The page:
The covers for brand-name authors have the author’s name in the biggest font and at the top because that’s what sells the book. For unknown authors, the catchy title should dominate.
3. E-book Reading Devices.
There’s more than one way to read an e-book: software installed on your computer, dedicated e-readers, tablets and smartphones. There will be other ways in the future. While computers and cell phones are ubiquitous, they have never provided a reading experience like a print book or the more recent readers and tablets.
At the gym, I see more and more readers. Adaptation has crossed a critical point. They are here to stay. Troglodytes, “I won’t give up my books,” won’t go away. All technology and knowledge experiences it. I can drive 10 minutes north of Waterloo, Ontario and, as I pass a horse and buggy, farm after farm has no wires running from the road for telephone or electricity.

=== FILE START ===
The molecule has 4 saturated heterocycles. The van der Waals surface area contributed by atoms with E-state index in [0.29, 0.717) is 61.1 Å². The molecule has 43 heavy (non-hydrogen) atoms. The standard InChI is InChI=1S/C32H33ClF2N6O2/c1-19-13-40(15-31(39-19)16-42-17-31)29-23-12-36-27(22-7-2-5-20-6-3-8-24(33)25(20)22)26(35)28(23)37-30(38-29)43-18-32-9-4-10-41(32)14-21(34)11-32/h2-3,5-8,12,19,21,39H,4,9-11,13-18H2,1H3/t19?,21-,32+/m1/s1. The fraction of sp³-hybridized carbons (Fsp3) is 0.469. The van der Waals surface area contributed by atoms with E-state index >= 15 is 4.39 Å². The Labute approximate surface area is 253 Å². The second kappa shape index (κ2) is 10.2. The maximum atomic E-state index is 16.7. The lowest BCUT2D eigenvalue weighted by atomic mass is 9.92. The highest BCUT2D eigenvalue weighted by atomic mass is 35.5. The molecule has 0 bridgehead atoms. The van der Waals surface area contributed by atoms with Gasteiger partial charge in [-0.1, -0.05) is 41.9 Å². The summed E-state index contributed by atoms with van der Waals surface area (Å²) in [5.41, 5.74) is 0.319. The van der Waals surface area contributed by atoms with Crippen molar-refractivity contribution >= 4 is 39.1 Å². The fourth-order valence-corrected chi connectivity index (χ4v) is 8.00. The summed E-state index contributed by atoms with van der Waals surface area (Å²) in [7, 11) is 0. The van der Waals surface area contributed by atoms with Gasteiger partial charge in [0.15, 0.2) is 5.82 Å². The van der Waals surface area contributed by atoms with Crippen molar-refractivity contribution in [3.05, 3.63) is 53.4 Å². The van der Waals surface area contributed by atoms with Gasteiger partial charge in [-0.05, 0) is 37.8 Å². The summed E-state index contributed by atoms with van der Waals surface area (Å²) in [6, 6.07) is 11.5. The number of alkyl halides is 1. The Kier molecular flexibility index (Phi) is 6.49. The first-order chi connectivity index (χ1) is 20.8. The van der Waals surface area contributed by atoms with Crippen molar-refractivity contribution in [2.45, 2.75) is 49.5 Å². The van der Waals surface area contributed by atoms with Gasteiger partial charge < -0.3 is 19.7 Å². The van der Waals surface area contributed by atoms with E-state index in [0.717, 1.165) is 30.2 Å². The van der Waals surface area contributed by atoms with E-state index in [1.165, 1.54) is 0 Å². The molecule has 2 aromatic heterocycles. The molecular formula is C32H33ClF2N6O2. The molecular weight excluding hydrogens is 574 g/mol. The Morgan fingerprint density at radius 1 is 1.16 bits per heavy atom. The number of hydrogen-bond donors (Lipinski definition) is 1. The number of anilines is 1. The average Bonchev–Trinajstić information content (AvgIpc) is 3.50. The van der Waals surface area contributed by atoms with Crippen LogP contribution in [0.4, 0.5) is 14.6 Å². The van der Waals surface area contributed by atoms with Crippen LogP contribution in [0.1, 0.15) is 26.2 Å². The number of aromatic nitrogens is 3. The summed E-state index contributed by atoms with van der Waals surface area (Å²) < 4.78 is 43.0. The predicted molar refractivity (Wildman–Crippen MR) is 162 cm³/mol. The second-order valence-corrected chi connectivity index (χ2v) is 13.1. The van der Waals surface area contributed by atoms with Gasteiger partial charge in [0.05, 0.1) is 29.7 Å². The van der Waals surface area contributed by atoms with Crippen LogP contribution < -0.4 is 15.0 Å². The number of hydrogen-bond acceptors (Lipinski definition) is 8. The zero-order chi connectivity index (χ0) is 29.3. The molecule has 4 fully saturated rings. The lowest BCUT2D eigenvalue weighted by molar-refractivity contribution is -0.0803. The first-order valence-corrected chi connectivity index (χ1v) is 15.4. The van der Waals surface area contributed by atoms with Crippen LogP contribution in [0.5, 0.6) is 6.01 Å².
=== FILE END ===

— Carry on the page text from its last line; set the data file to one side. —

For the rest of us, there’s room for growth. The penetration rate for e-readers and tablets must be less than 25% (a guess). There will be more tablets and readers bought in the future, and with it, more demand for e-books.
4. E-book Sales.
The growth of e-book sales in the U.S. is double digits. Sales in 2011 are significantly higher than those of 2010. It’s likely this growth will continue, but will, at some point, flatten because e-book sales are, for the most part, cannibalizing sales from the print market. In other words, there is a fixed amount of money spent on books. In the past, it all went to various categories: Fiction (30%) versus Non-fiction (70%); Hardcover versus trade paper versus paperbacks versus other. E-books have a growing piece of the pie. The biggest loser appears to be mass paperbacks. Hardcover fiction is also taking a hit.